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Stop fueling the fire: 4 sneaky fuel theft practices and 4 ways to protect your fleet

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Fuel costs are skyrocketing, and unfortunately, so is the number of devious fuel theft tactics.

Despite meticulously planning your fleet routes, optimising fuel efficiency, and negotiating the best gas prices — your fuel costs inexplicably keep rising. The culprit? Fuel theft, the silent drain on your fleet’s bottom line, known to cost businesses millions annually.

Ask yourselves if you know the ways fuel theft usually occurs. Is your fleet prepared or protected against these practices?

We’ll explain four common tactics fuel fraudsters use, and four steps you can take to protect your fleet. Buckle up.

Most common fleet fuel theft practices

1. The driver adds fuel to non-company vehicles

Sometimes, employees use the fuel card or depot to fill up a private vehicle (usually their own).

It’s very easy for employees to be tempted to use the fuel card if they know they aren’t being tracked. It might start off as an accidental payment, but once they realise they could get away with it, it could then turn into more rampant behaviour.

Fleetyr has found instances where accomplished fuel card thieves have sold the use of company fuel cards to friends and family and it has resulted in tens of thousands of dollars in fuel loss.

2. The jerry can add-on

When filling up their work vehicle, employees can fill up a different container (typically a jerry can) and put it in the back of the car for them to bring home for personal use.

What this looks like for them? A win-win situation for all. What it really means for the company? A seemingly small but incremental misuse that costs the company up to thousands of dollars a year.

3. The fleet vehicle side hustle

The rising cost of living has resulted in people becoming more creative with how they can engage in a quick side hustle without incurring any costs themselves. This unfortunately means that they will look to “borrow” company resources to achieve their personal goals.

This can be as simple as, for example, one of your tradesmen using one of the company’s work utes or mini excavators on the weekend for an external “cash” job. All this to say that yes, “borrowing” a company vehicle equals using more company-paid fuel than intended, equals fuel theft consequences.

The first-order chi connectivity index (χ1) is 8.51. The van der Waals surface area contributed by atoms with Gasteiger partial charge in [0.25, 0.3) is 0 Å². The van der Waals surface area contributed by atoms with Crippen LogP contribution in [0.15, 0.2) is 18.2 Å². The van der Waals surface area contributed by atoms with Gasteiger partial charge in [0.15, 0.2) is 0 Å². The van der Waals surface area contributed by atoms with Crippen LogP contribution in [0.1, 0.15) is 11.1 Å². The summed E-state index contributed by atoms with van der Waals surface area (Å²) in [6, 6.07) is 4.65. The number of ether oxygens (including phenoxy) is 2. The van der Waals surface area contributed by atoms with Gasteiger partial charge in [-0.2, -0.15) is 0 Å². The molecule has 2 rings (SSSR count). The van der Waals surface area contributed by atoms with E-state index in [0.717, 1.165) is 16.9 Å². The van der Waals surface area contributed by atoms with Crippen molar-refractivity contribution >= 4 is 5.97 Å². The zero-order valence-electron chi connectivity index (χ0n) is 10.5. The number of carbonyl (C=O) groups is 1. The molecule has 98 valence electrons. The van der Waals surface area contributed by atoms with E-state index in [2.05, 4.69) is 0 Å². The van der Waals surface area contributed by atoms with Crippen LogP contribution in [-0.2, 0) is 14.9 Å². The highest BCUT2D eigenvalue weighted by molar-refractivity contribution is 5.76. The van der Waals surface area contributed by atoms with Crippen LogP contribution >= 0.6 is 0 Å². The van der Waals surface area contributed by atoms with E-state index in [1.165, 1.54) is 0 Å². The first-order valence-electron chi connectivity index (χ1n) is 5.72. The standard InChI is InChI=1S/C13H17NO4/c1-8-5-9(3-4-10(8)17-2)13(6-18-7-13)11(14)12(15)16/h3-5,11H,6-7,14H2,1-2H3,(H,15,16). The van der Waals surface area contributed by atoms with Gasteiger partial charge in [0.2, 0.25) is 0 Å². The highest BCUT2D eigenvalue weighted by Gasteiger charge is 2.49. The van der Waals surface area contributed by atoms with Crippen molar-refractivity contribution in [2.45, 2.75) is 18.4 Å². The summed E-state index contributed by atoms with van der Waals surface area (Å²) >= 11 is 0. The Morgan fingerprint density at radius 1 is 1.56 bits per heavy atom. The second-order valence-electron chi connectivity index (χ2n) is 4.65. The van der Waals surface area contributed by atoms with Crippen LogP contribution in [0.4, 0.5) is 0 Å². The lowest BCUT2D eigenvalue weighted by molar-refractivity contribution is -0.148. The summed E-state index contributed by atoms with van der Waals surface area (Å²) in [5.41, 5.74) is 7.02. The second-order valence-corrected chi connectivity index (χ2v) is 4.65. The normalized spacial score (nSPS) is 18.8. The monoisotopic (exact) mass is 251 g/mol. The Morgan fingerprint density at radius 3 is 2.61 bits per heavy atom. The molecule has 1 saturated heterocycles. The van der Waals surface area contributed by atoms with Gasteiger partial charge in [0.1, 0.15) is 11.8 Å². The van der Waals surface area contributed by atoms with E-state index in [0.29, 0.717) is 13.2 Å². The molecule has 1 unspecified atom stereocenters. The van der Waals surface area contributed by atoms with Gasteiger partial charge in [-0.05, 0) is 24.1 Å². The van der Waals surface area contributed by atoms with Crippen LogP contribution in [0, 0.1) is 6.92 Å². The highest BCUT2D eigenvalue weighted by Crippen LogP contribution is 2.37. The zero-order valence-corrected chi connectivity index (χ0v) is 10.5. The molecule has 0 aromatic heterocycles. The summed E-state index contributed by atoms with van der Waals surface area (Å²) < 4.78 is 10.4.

Fleetyr’s most outrageous “borrowed vehicle” case involves a work van used for contractor deliveries by a family member.

4. The “Someone stole my fuel card, boss”

Many reports document thieves stealing fuel cards directly from unattended company vehicles. In a few surprising cases, we’ve uncovered a deceptive strategy by employees working with criminal groups to gain access to company fuel cards.

Usually, the employee will directly hand over the fuel card or provide the bad guys with easy access to the company vehicle. The fuel card will be “stolen”, usually over a weekend when nobody is looking, during which time the criminals would have also quickly used the fuel card multiple times across multiple locations, and sometimes even filling up modified vehicles with extra tank capacity.

The employee will then report the theft well after the criminal activity has occurred, ensuring everyone involved makes a clean break. Only through exhaustive investigation will the truth be uncovered, and the losses hopefully recouped.

Pro tips for preventing employee fuel theft

1. Choose a fuel or energy provider that’s relevant to your data needs

Many don’t realise that access to clean, connected, and accurate data is incredibly crucial to curbing fuel theft.

When selecting a provider, make sure you ask questions like:

  • “Is the data collected owned by my company?
  • “Can I directly access the data myself?” or “What steps are involved in gaining access to the data?”
  • “Is access to the data free or at an additional cost?”

Ensure also that your chosen provider can supply you with accurate data to analyse further via products like Fleetyr or simply for your team to analyse internally.